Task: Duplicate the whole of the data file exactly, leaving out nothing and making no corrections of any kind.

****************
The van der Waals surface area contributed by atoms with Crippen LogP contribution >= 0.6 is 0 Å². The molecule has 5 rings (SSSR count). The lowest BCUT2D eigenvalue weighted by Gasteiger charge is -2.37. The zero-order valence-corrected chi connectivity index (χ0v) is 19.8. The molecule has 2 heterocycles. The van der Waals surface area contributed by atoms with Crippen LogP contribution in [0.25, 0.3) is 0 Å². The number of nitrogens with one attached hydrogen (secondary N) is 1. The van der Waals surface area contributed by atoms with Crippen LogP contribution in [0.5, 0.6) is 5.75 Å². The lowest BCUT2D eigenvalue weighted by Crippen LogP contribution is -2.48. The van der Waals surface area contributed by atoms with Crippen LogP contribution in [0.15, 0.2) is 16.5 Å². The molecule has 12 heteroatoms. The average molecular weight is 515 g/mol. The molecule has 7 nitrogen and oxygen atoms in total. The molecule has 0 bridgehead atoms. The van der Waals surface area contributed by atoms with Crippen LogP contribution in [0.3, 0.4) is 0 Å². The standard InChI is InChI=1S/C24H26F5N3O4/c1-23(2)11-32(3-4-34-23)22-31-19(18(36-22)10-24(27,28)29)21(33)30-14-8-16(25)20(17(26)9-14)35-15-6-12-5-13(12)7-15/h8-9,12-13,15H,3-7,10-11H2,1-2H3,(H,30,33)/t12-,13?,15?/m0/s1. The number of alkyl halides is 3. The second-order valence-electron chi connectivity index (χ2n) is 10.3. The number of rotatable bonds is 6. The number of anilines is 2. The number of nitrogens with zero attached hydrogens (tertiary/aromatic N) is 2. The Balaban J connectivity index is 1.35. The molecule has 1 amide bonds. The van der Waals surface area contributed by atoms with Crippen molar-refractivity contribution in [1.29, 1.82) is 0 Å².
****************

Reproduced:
The van der Waals surface area contributed by atoms with Crippen LogP contribution >= 0.6 is 0 Å². The molecule has 5 rings (SSSR count). The lowest BCUT2D eigenvalue weighted by Gasteiger charge is -2.37. The zero-order valence-corrected chi connectivity index (χ0v) is 19.8. The molecule has 2 heterocycles. The van der Waals surface area contributed by atoms with Crippen LogP contribution in [0.25, 0.3) is 0 Å². The number of nitrogens with one attached hydrogen (secondary N) is 1. The van der Waals surface area contributed by atoms with Crippen LogP contribution in [0.5, 0.6) is 5.75 Å². The lowest BCUT2D eigenvalue weighted by Crippen LogP contribution is -2.48. The van der Waals surface area contributed by atoms with Crippen LogP contribution in [0.15, 0.2) is 16.5 Å². The molecule has 12 heteroatoms. The average molecular weight is 515 g/mol. The molecule has 7 nitrogen and oxygen atoms in total. The molecule has 0 bridgehead atoms. The van der Waals surface area contributed by atoms with Crippen LogP contribution in [0.3, 0.4) is 0 Å². The standard InChI is InChI=1S/C24H26F5N3O4/c1-23(2)11-32(3-4-34-23)22-31-19(18(36-22)10-24(27,28)29)21(33)30-14-8-16(25)20(17(26)9-14)35-15-6-12-5-13(12)7-15/h8-9,12-13,15H,3-7,10-11H2,1-2H3,(H,30,33)/t12-,13?,15?/m0/s1. The number of alkyl halides is 3. The second-order valence-electron chi connectivity index (χ2n) is 10.3. The number of rotatable bonds is 6. The number of anilines is 2. The number of nitrogens with zero attached hydrogens (tertiary/aromatic N) is 2. The Balaban J connectivity index is 1.35. The molecule has 1 amide bonds. The van der Waals surface area contributed by atoms with Crippen molar-refractivity contribution in [1.29, 1.82) is 0 Å².